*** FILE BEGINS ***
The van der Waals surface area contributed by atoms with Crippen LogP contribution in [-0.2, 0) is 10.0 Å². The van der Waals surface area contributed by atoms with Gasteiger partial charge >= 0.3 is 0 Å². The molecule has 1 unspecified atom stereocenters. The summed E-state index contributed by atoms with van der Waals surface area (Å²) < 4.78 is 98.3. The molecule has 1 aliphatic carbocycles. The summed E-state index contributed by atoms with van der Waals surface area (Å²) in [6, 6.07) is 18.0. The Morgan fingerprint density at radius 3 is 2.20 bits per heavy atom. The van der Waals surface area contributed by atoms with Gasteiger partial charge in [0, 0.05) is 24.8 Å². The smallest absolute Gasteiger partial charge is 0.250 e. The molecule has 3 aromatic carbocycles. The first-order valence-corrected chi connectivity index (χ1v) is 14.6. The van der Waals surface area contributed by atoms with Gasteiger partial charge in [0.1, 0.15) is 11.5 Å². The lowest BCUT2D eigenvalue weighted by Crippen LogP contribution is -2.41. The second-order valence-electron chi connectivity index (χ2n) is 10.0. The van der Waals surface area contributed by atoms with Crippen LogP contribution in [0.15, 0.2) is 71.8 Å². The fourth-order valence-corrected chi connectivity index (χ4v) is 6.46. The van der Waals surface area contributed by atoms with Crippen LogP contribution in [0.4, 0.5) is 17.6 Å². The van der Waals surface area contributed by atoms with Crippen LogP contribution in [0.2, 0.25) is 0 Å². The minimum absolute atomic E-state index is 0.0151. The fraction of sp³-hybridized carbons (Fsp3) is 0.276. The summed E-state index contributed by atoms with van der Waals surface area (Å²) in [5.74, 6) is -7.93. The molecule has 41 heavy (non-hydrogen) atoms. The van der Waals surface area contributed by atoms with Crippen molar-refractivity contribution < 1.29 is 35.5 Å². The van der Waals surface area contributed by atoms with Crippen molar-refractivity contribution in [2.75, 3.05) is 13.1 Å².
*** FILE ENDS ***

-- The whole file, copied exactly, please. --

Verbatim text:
The van der Waals surface area contributed by atoms with Crippen LogP contribution in [-0.2, 0) is 10.0 Å². The van der Waals surface area contributed by atoms with Gasteiger partial charge >= 0.3 is 0 Å². The molecule has 1 unspecified atom stereocenters. The summed E-state index contributed by atoms with van der Waals surface area (Å²) < 4.78 is 98.3. The molecule has 1 aliphatic carbocycles. The summed E-state index contributed by atoms with van der Waals surface area (Å²) in [6, 6.07) is 18.0. The Morgan fingerprint density at radius 3 is 2.20 bits per heavy atom. The van der Waals surface area contributed by atoms with Gasteiger partial charge in [0, 0.05) is 24.8 Å². The smallest absolute Gasteiger partial charge is 0.250 e. The molecule has 3 aromatic carbocycles. The first-order valence-corrected chi connectivity index (χ1v) is 14.6. The van der Waals surface area contributed by atoms with Gasteiger partial charge in [0.1, 0.15) is 11.5 Å². The lowest BCUT2D eigenvalue weighted by Crippen LogP contribution is -2.41. The second-order valence-electron chi connectivity index (χ2n) is 10.0. The van der Waals surface area contributed by atoms with Crippen LogP contribution in [0.15, 0.2) is 71.8 Å². The fourth-order valence-corrected chi connectivity index (χ4v) is 6.46. The van der Waals surface area contributed by atoms with Crippen LogP contribution in [0.4, 0.5) is 17.6 Å². The van der Waals surface area contributed by atoms with Crippen LogP contribution in [0.2, 0.25) is 0 Å². The minimum absolute atomic E-state index is 0.0151. The fraction of sp³-hybridized carbons (Fsp3) is 0.276. The summed E-state index contributed by atoms with van der Waals surface area (Å²) in [5.74, 6) is -7.93. The molecule has 41 heavy (non-hydrogen) atoms. The van der Waals surface area contributed by atoms with Crippen molar-refractivity contribution < 1.29 is 35.5 Å². The van der Waals surface area contributed by atoms with Crippen molar-refractivity contribution in [2.75, 3.05) is 13.1 Å².